Friedrich von Hefner-Alteneck
|Friedrich von Hefner-Alteneck|
Friedrich Heinrich Philipp Franz von Hefner-Alteneck (April 27, 1845 in Aschaffenburg – January 6, 1904 in Biesdorf near Berlin) was a German electrical engineer and one of the closest aides of Werner von Siemens. He is largely remembered for the invention of the Hefner lamp, which provided the measure of luminous intensity used in Germany, Austria and Scandinavia from 1890 to 1942. The measure was called the Hefnerkerze (HK). The Hefnerkerze was superseded in the 1940s by the modern SI unit, the candela.
He was elected a member of the Royal Swedish Academy of Sciences in 1896.
Hefner lamp inveted by Hefner-Alteneck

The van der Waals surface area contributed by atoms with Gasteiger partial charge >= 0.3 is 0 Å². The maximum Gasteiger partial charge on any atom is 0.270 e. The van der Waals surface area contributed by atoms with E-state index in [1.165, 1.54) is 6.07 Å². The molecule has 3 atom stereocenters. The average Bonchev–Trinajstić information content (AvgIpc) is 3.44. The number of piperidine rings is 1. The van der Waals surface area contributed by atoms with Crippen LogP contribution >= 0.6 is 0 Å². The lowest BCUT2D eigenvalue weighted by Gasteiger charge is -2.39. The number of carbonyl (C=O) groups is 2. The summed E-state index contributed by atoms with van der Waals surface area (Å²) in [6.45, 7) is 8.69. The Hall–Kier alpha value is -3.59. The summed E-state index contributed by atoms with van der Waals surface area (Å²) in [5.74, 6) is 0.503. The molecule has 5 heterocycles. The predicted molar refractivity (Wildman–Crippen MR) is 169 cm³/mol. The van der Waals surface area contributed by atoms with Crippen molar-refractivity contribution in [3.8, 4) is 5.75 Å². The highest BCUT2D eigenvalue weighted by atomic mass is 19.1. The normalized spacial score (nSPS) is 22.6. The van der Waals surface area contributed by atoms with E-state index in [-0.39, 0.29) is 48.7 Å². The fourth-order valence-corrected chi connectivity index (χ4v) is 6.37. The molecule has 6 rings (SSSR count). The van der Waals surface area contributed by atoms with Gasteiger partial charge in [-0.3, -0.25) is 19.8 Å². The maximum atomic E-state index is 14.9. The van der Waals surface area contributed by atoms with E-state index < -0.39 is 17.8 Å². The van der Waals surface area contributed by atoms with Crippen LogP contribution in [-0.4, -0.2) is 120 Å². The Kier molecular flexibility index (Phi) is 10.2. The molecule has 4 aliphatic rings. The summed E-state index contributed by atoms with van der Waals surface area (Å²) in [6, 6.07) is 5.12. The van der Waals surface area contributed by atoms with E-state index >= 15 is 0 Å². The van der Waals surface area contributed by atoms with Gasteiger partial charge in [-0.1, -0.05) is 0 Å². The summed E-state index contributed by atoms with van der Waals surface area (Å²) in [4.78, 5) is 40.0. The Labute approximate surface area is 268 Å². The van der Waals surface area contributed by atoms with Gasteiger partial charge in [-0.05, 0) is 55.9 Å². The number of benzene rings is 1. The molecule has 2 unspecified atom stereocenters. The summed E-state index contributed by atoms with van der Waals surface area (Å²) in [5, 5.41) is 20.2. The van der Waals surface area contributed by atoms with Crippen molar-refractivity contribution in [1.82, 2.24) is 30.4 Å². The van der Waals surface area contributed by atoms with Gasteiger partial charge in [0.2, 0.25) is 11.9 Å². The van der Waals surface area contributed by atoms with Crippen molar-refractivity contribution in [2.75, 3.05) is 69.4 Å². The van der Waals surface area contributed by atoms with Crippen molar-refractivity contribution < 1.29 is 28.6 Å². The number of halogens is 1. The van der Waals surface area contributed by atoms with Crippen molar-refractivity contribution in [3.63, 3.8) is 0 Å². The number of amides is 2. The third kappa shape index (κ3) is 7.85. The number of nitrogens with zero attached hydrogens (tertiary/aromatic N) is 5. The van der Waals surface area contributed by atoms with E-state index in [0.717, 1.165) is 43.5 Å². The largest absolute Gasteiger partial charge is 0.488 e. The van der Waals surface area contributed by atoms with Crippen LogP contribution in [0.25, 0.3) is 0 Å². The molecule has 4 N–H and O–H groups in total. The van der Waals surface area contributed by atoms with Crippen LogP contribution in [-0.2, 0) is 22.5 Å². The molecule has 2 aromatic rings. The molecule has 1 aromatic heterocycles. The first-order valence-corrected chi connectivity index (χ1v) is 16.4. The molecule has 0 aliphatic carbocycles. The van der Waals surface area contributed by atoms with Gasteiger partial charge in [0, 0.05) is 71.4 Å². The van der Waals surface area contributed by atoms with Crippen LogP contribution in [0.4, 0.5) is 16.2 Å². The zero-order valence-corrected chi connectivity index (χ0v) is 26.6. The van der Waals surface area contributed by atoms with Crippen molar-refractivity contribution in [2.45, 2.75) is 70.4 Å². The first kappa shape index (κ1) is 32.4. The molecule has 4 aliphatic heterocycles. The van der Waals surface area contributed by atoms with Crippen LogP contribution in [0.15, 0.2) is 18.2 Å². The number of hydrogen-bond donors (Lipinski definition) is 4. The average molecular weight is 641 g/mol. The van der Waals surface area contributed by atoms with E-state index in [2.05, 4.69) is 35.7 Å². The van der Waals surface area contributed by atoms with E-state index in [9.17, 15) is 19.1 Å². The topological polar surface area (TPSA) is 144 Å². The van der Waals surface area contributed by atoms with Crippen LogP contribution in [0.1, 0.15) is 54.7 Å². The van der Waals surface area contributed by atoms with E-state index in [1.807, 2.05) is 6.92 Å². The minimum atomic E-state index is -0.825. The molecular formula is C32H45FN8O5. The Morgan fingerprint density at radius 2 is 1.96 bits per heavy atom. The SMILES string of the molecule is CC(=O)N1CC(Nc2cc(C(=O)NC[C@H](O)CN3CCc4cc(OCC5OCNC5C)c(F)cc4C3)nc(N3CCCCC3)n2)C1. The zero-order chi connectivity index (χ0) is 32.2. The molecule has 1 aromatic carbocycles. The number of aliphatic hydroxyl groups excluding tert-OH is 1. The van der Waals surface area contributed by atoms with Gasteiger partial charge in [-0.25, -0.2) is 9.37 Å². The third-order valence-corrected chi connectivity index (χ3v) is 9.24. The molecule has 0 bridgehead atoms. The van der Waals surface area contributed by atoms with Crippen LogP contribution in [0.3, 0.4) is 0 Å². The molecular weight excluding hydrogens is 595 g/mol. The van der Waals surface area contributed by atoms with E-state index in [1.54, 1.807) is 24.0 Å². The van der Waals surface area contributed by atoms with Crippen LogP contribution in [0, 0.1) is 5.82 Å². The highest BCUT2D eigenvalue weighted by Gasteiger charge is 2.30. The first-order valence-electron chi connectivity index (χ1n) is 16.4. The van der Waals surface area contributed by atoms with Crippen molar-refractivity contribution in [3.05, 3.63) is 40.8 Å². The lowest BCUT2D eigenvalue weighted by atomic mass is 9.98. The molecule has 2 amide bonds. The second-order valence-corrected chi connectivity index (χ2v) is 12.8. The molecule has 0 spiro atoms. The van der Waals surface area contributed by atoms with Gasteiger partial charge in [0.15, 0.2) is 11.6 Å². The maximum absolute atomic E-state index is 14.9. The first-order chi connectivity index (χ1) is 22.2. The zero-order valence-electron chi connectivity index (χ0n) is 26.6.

- "Hefner unit, or Hefner candle". Sizes.com. 30 May 2007. Retrieved 25 Feb 2009.
- "Lichtstärke und Lichteinheit" (in German).
- Warburg, E. (28 January 1904). "Hefner-Alteneck". Elektrotechnische Zeitschrift (in German). 25 (4): 63–64.
- Media related to Friedrich von Hefner-Alteneck at Wikimedia Commons
|This German engineer, inventor or industrial designer biographical article is a stub. You can help Wikipedia by expanding it.|